The concern with national security and the defense of the welfare of citizens by the State is not recent. This security provided by the State cannot be absolute, since if it existed, other States would be in absolute insecurity. This restlessness, present since the formation of the nation-state, continued during the years of the cold war, conceived by the socialist and capitalist blocs, and in the 1990s when it started to move to a regional scope. Security, which was not fundamental to politics during the 1990s, becomes prominent at the beginning of the 21st century, with the 9/11 attack in the United States. How can - and how did - Brazil handle security threats internally?
Income redistribution is essential to reduce economic inequality and, consequently, to reduce food insecurity. In addition, they ensure the maintenance of children and adolescents in school, the effectiveness of childhood illnesses and for the safety of the health of pregnant women. Over the past twenty years, income transfer programs have been developed in Latin America, with emphasis on those created in Brazil, Colombia and Uruguay, serving a total of 68 million people in the three countries. However, the recent change in Brazil to the new Auxílio Brasil program represents a setback in the then consolidated advance of the Bolsa Família Program.
Edited and reviewed by Anna Paula Bennech and Giovanna Imbernon. According to Prof. Dr. Marco Cepik, "Despite such strong evidence of a successful relationship thriving in less than 20 years, assessments and opinions in Brazil regarding China’s role in Latin America tend to vary according to three cleavages: ideology (along the left-right continuum), interests (commodity exporters and national industrial owners), and knowledge (lesser information, worse expectations)."
For the last decades, the Latin-American democracies have combined relative consolidation and institutional stability with extremely unequal societies regarding class, ethnicity, and gender. This text aims to discuss the use of gender in the television campaigns of four women for important Brazilian capitals, in 2020: Cinthia Ribeiro (PSDB), a candidate in Palmas; Joice Hasselmann (PSL), a postulante in São Paulo; Manuela D'ávila (PCDOB), from Porto Alegre; e Marília Arraes (PT), from Recife. When observed together, the construction of political leadership has gone through two main strategies: the first one sought for a way for the candidature to have attention to acceptance within the collective imagination related to gender; the second one, from Joice, tried to show a woman who was different from others, who highlighted the fact of being able to give meaning to the presence of more love, care and sensibility in politics, mobilizing what we call "emotional capital".
This essay seeks to discuss the politicization of bureaucracy. Through a critical literature review, I argue that studies tend to deem politicization a negative characteristic of the bureaucracy. Drawing upon the work of Max Weber, several authors associate politicization to other phenomena, such as patronage and pork-barrel politics. In contrast, I claim politics is inevitable as everyone has views regardless of how little they may be interested in politics. In addition, I point out other relevant problems to understand the challenges Brazilian public service faces. Bearing upon datasets made available by the government and previous studies, I focus on three elements: endogenous inequality, levels of turnover, and recruitment processes. In the end, I claim administrative reforms should focus on these three elements to strengthen the Public Administration and bring more transparency and responsiveness.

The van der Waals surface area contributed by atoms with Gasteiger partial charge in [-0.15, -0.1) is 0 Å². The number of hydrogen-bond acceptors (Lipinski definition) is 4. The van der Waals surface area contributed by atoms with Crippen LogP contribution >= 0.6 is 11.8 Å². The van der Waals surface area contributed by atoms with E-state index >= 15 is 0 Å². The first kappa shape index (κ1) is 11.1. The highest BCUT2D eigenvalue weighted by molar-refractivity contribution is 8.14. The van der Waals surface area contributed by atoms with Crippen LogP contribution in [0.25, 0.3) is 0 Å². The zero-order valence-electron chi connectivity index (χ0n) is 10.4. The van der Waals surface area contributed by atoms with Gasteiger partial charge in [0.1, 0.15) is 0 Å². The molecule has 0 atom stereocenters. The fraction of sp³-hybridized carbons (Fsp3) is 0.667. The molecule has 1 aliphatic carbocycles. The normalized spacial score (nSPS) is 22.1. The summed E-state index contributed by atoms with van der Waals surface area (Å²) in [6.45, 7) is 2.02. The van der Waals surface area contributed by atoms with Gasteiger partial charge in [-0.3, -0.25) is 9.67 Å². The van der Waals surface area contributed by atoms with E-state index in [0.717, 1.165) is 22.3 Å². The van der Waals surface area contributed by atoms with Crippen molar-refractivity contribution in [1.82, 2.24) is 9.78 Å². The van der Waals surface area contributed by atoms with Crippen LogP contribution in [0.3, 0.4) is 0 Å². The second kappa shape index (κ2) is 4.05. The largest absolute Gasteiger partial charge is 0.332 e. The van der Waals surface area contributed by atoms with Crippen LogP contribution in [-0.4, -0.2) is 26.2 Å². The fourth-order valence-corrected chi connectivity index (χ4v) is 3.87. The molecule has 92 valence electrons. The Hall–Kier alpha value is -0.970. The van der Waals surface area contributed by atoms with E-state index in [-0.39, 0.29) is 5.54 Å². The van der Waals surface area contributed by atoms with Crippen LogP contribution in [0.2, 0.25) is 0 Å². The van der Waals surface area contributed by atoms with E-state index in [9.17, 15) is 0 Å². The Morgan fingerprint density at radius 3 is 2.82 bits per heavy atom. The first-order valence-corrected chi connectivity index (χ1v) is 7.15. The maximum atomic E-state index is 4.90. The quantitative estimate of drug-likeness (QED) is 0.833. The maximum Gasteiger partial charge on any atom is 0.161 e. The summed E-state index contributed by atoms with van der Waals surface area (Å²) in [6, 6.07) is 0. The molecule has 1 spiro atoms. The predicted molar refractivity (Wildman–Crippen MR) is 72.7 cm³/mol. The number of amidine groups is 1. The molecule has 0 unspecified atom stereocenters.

From a prominent position in international relations to distrust and outcast, Brazil has been suffering from the current president's deadly lack of governance and leadership capacity. His incompetence and misleading statements slashed Brazil's environmental agenda, and it is isolating the country in a World that needs cooperation to solve global challenges, such as climate change and the Covid-19 pandemic.
Talking with spirits and entities, observing mediums and believers in the subtlety of their behavior, establishing new methodologies, and improvising on research techniques in the heat of uncatalogued rituals. The ethnographic experience ends up imposing itself, and this imposition is all the measure that is needed: it is up to the ethnographer to recognize, contain and locate the moment of interpretation, submitting cabinet wishes the need to let the world around you speak.
Education to overcome the current situation of denial of reality and the obvious, and of humanization itself must be endowed with a critical quality - that is, it must be based on scientificity and analytical capacity of societal involvement: on the economic, social spectrum, political and cultural – which, in turn, implies saying that it must be a broad and permanent education, not shy or buried in the "fields of training and specialization", but rather directed to the social context, that is, Ethics.
Edited and reviewed by Anna Paula Bennech and Giovanna Imbernon. "There is no doubt that internationalization and inter-institutional collaboration are indispensable to breaking the provincialism of some Brazilian intellectuals. However, they will not fulfill this function if they are understood and conducted in a provincial way, dazzled by superficial cosmopolitanism."
Solidarity Selective Waste Collection in Brazil: field of epistemological and social interactions and contribution to a paradigmatic revolution
Solidarity selective waste collection is an area of action that inherently encompasses inter, multi, and transdisciplinarity characterized by a diversity of relationships and objects, bringing at its core the call to propose new perspectives on politics, environment, and society.